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Housing market still going strong despite concerns

July 5, 2018

The shape of the housing market has shifted dramatically over the past several years and is likely to continue doing so for some time to come. A big part of this shift - especially in the past 12 months or so - has come in the form of declining affordability, which was long considered a driver of significant activity. However, some housing experts believe that even diminished affordability would not actually lead to a downturn in shopper interest for at least a little while longer.

"People are only starting to notice long-existing conditions."

Fears about the "overheated" housing market - that is to say, that home prices have been increasing at rates too high to be sustainable - have been growing in recent months, even as the rate of growth slowed, according to Yahoo Finance. However, this has been technically true of the market at large for years, and only now that prices have surpassed all-time highs - about a decade after the market first crashed - people are only now starting to really notice the long-existing conditions.

Things to keep in mind
Consumers may now be understandably concerned that home prices have surpassed the all-time records seen in the market. However, it's worth noting that, on an inflation-adjusted basis, houses are still relatively cheap in comparison with pre-recession norms, the report said.  Moreover, because many Americans have seen their earning power grow alongside the improving economy - and many young people have been able to come of age and move into the market - it's unlikely that demand for properties is going to abate any time soon.

Likewise, mortgage rates, while up from the record lows seen at a few points in the past several years, are still below pre-recession and all-time average levels as well, the report said.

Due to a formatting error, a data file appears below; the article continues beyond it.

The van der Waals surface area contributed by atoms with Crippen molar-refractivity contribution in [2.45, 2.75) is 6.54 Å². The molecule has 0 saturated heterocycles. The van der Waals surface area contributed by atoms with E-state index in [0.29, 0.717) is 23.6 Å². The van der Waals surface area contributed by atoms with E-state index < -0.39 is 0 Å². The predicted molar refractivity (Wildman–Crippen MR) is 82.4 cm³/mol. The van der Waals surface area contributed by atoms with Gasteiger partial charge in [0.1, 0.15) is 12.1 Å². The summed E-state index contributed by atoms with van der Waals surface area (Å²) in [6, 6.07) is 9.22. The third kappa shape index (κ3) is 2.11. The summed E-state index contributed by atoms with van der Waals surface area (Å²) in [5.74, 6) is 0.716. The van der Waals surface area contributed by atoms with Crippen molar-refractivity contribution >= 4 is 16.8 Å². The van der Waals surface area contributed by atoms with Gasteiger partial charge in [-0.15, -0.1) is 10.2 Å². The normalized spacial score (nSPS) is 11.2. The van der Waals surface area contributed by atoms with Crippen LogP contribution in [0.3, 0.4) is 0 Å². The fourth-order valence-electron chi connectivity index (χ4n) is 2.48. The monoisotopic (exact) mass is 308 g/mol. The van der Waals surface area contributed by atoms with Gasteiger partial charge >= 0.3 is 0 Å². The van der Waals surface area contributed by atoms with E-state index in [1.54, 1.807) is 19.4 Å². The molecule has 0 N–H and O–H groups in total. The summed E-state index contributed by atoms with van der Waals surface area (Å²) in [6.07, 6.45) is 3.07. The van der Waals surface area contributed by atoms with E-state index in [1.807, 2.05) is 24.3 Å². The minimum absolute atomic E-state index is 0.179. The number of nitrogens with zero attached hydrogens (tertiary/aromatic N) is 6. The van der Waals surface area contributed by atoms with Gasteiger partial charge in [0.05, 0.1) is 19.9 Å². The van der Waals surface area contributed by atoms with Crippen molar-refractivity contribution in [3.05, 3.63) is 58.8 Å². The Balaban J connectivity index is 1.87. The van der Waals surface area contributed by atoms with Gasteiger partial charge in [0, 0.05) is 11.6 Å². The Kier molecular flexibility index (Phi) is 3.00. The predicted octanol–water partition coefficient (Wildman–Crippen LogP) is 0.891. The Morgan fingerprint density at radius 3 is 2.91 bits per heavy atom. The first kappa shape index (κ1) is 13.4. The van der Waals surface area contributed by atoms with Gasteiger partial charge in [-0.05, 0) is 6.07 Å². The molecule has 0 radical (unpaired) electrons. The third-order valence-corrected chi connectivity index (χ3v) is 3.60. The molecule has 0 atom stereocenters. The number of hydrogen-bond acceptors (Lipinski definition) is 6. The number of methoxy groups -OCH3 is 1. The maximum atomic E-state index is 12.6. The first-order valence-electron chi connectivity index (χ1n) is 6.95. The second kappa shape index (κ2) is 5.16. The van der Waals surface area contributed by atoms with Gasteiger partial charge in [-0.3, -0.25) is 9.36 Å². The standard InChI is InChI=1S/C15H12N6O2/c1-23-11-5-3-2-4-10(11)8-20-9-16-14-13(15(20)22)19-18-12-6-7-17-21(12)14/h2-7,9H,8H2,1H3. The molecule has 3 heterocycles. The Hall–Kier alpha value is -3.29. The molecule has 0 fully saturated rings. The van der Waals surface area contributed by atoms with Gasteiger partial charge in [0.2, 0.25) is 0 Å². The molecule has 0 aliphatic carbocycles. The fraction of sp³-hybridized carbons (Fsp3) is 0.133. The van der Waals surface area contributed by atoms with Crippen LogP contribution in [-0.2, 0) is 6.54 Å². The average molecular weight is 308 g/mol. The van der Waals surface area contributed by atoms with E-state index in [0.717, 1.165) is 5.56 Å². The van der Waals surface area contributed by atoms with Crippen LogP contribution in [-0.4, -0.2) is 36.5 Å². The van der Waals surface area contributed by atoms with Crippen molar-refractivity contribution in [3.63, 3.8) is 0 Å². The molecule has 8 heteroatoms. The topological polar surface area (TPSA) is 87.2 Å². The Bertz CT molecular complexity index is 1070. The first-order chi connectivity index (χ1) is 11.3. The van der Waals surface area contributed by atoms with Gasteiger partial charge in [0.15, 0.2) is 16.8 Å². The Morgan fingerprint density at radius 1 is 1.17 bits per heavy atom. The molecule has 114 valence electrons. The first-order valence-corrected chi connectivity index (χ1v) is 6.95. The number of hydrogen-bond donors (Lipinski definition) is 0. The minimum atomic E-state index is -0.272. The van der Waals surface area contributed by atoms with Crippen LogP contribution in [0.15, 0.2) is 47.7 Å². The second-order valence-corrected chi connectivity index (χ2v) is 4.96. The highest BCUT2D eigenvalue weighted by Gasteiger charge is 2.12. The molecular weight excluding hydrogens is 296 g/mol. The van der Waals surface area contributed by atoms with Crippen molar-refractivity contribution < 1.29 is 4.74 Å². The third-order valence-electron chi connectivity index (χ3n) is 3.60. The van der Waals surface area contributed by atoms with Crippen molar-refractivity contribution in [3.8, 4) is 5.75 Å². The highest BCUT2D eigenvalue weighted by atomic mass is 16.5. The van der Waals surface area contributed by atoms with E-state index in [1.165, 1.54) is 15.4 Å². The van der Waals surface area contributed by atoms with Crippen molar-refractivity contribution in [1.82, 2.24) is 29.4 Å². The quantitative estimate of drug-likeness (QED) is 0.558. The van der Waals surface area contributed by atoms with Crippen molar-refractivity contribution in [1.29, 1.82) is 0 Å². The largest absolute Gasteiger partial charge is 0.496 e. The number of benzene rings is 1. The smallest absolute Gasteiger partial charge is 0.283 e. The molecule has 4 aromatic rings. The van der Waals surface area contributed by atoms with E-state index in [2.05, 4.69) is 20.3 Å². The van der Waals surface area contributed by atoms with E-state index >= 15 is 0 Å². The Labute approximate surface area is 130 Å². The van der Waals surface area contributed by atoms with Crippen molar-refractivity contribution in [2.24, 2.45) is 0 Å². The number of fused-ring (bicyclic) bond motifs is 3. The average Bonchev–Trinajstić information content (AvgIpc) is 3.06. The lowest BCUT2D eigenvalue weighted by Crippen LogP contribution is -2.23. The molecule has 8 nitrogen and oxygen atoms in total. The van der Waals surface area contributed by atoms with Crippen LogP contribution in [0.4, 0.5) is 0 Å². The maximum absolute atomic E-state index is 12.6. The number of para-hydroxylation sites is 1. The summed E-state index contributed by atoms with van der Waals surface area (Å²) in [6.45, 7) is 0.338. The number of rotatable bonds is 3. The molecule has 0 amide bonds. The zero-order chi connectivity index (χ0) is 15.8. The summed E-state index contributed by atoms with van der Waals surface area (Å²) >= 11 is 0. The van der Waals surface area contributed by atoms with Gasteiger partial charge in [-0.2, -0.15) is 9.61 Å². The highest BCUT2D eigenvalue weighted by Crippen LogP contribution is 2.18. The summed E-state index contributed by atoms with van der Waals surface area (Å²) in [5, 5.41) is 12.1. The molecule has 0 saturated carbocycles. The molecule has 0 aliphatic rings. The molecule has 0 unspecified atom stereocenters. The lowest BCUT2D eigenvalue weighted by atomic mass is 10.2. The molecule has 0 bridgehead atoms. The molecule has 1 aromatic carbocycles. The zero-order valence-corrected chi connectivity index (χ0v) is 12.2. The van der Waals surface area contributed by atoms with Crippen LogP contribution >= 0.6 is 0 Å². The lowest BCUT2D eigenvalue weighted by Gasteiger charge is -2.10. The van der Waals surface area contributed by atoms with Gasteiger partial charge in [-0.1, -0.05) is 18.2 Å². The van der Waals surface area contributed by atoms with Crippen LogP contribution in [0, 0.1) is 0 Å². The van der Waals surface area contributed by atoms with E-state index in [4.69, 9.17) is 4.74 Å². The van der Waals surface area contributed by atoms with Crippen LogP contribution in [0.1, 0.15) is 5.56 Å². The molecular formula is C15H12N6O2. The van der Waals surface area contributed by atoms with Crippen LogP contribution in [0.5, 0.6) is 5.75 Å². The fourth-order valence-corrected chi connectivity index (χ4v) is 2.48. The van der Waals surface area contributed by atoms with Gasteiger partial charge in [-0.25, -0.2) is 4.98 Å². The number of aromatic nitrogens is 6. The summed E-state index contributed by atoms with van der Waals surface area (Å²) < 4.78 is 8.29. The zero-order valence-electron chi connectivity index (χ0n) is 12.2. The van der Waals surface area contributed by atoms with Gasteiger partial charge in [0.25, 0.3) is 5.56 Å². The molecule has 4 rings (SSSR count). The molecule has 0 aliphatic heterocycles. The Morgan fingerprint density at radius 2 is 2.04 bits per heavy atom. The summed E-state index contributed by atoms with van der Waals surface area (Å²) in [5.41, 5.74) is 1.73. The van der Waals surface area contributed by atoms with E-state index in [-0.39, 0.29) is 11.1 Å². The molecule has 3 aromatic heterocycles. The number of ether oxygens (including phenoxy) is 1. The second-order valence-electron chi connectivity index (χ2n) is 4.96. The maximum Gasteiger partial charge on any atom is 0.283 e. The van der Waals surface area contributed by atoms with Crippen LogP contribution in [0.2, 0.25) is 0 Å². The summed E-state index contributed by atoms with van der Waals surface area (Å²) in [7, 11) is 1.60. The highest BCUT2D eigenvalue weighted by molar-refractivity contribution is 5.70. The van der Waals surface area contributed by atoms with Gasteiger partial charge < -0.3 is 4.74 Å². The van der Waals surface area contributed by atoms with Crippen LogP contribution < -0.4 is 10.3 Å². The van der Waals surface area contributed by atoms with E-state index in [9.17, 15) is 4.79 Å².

"The market has been looking overheated ever since 2012 when we saw the upsurge that has been going on now for almost six years," Nobel laureate and Yale economics professor Robert Shiller, who pioneered the Case-Shiller Home Price Index, told Yahoo Finance. "And it looks like it's still going up. It's been going like that since 2012. Home prices have come down a lot, but they are getting back up. I like to put things in real terms. In nominal terms … we've surpassed 2006, which was the peak. But in real terms, we're still fairly far below the 2006 peak. I don't think we're in the same enthusiasm still."

Changing demographics
Meanwhile, though the two youngest groups of adults that are likely to own homes have only recently begun to rise again after declining steadily since the housing market's peak in the mid-2000s, according to the latest State of the Nation's Housing report from the Joint Center for Housing Studies of Harvard University. This decline was observed across nearly all age groups, though older generations were far less likely to be hit hard.